The Words Don’t Reach

Gentle Reader,

There are moments that the words don’t reach
There is suffering too terrible to name

The moments when you’re in so deep
It feels easier to just swim down

If you see [her] in the street, walking by
[Her]self…have pity

You knock me out, I fall apart

We push away what we can never understand
We push away the unimaginable

– “It’s Quiet Uptown,” Lin-Manuel Miranda

Someone died.

I’ve been staring at the blinking cursor for a good few minutes, unsure how to go on. Or if to go on. But, blast it all, this is how it works. How I work. Something happens and I am compelled to put words to it. The words that I can’t speak, the ones that get caught somewhere between my mind and my throat, the ones that are released only through my often ink-stained fingers. The psalmist tells us that his bones grew old when he kept silent. I feel that.

A weekend of euphoria. Flying high.

Practically perfectly paced for a crash-landing as the reality of brokenness rears its ugly head once more.

And it’s a moment that the words don’t reach, even as I strain for them. Even as I grapple to make sense of what I logically, rationally know I will never understand.

What do you do with that? When you know you’ll never understand, when the opportunity for restoration has passed? When you’ll never have the important conversation or hear the acknowledgement? When you’re still dealing with the destruction, the ripples of which have spread far and wide?

I sit at Jesus’ feet and I tell Him that I don’t know. I don’t have the answers to these questions. I’m not even sure that I want Him to answer them right now. I just want to lean against Him, wrapped in holy silence and a love that requires no speech in its expression. He doesn’t seem to mind. In fact, He welcomes women like me to just this place, just this position, for it is here that we best learn.

Triggered. It’s a word I despise. It’s been abused and misused. People use it to silence constructive, valid opposition.

But here I am, the switch flipped, flashing back in my mind to every scene. Every interaction. Wondering what I should have done, could have done, differently. A deep, gnawing anguish in the pit of my stomach. The fear that every woman has, no matter how much healing she has experienced, that maybe, just maybe, she really did bring it on herself. Ask for it. By being too beautiful or too smart or too different.

Too…womanly, with the curves and the softness and the hair and the smile.

Frightened by what God designed and delights in.

Because you have been treated wrongly.

I suppose I should just get over it.

I wish it was so easy. I long for it to be so easy.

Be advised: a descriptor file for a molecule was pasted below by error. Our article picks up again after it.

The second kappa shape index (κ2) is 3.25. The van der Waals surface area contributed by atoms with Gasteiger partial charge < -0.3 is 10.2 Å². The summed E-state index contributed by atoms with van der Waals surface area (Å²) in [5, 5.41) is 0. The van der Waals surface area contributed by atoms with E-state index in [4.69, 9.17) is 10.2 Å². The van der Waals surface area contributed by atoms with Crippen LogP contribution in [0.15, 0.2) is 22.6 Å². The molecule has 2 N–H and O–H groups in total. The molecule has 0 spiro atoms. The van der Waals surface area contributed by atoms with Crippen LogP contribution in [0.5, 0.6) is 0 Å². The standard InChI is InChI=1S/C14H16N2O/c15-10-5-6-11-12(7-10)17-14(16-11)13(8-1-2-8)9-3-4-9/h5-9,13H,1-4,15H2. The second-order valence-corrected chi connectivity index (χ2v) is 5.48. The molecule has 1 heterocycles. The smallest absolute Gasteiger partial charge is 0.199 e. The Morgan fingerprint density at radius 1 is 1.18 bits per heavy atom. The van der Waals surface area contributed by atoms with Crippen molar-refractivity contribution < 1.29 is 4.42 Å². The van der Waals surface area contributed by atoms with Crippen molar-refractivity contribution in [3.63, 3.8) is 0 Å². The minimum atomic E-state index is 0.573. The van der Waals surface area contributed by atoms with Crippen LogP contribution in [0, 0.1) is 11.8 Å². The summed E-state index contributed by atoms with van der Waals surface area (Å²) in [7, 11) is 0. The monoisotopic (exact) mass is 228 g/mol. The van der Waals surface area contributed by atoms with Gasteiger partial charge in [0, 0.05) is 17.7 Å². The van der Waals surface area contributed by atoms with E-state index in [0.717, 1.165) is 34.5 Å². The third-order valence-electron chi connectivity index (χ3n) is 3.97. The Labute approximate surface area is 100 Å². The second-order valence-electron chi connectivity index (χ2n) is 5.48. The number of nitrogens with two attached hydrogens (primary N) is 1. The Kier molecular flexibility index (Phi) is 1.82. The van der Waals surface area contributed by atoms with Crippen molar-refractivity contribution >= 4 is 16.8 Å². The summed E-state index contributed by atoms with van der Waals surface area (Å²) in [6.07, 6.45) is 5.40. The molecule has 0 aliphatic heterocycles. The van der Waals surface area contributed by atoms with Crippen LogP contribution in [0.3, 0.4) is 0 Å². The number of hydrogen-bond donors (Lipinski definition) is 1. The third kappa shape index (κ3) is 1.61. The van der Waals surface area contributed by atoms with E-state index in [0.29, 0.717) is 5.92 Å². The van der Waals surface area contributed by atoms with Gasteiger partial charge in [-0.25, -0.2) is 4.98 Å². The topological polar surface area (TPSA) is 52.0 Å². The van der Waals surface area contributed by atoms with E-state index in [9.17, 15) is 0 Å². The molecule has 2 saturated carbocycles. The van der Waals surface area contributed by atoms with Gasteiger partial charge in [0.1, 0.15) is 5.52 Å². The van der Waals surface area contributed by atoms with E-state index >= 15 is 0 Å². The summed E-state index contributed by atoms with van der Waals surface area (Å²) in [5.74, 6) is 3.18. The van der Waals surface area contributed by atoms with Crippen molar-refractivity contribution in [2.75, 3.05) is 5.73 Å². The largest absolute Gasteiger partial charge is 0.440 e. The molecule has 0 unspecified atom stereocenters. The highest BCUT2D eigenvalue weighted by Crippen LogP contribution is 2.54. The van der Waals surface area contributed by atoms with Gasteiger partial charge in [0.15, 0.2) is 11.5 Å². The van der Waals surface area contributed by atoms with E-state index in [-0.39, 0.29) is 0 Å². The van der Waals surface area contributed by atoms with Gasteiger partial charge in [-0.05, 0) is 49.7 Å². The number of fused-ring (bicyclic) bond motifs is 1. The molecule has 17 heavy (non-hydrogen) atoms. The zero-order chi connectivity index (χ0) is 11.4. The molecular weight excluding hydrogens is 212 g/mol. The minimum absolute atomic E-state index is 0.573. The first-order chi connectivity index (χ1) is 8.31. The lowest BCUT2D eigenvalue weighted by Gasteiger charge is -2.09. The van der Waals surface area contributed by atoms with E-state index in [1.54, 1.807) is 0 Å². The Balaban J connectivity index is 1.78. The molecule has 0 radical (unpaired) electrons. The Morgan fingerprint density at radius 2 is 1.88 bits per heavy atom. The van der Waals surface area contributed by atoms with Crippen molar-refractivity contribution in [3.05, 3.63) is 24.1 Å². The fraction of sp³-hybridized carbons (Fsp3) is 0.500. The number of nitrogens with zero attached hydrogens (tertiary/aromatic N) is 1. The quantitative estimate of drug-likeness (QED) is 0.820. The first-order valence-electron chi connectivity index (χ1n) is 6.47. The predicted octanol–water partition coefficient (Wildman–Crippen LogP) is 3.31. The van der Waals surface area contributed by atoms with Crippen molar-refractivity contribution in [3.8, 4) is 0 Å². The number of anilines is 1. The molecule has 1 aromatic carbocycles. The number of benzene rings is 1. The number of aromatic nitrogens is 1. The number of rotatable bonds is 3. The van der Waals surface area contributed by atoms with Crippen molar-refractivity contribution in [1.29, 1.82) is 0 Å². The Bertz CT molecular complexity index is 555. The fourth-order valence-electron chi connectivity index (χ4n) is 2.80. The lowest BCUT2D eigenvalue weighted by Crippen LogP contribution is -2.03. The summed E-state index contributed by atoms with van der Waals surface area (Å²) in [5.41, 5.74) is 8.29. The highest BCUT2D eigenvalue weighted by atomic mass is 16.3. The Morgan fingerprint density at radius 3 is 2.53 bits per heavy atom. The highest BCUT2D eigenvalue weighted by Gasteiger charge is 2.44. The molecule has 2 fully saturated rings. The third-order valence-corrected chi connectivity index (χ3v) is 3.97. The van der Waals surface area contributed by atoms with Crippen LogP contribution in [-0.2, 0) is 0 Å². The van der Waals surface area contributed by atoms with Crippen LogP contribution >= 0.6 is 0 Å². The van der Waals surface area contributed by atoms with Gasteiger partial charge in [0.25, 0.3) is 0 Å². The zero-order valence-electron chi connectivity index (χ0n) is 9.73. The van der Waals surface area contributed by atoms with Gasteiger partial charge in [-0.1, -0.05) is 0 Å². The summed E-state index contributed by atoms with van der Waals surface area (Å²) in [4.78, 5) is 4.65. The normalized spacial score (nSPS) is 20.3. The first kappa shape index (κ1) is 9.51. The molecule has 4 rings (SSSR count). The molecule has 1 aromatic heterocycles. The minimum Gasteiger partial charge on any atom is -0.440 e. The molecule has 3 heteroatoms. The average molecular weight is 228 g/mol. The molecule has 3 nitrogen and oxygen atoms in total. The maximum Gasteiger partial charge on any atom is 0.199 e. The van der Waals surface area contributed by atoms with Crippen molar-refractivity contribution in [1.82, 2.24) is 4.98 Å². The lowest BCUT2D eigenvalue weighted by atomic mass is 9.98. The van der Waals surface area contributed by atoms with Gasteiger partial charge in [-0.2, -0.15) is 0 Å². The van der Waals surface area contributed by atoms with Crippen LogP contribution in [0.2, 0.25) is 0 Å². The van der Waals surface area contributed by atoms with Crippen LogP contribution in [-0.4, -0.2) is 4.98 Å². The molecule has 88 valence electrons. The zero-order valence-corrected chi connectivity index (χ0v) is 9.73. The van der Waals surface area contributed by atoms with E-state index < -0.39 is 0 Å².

God, You were there. You saw it all. You know what’s true and what’s false. Please, reveal that to me. Help me, Father. I feel stupid and selfish for asking. I don’t even know why I’ve written this vague thing on this public platform. But maybe somebody else feels the same way. Maybe somebody else had the wind knocked clean out of her lungs in the space of a few seconds. Maybe he knows what I mean here. I know You do. Help me. Help them. Help us.

Blessed are those who mourn,
for they will be comforted.

Blessed are the merciful,
for they will be shown mercy.

Blessed are the peacemakers,
for they will be called sons of God.

– Matthew 5:4, 7 & 9 (CSB)

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Me Too, You Too, All Too

MeToo

Note Before You Indignantly Comment: Yes, I know that not all men do these things. I am not operating from the assumption that they do.

Yes, I know that men can be and are harassed and assaulted. I simply write from the perspective of womanhood.

No, I do not believe or claim that women are perfect and all men are monsters.

Gentle Reader,

I was 11 the first time a boy tried to grab my breasts. Several of us were playing on a trampoline. He lunged at me. I shoved him away. No, I was not mistaken as to his intent. He laughed when I shoved him. Made a rude comment.

Before that, long before that, boys made fun of me for being “too smart” and “ugly.” (To be fair, some of the girls made fun of me for these things, too). Freshman year of high school I even made it onto the official “ugly list.” Yes, the boys in my class made a list detailing which girls they liked and why (suffice it say that “intelligence” and “personality” were not factors). I remember some hand flapping from teachers, but nothing more than that. We girls were basically told to ignore them.

I attended a small, private Christian school for six years, so we got a “purity talk” every year around Valentine’s Day. Boys and girls split into separate classrooms. The boys’ talk lasted about 15 minutes. They went to the gym to play basketball. My junior year, the girls were lectured for close to two hours. Don’t put yourself in a situation where your purity will be compromised. Don’t wear a skirt shorter than this. V-neck shirts are not a good choice. Boys are boys; they can’t help themselves, so you need to have good boundaries.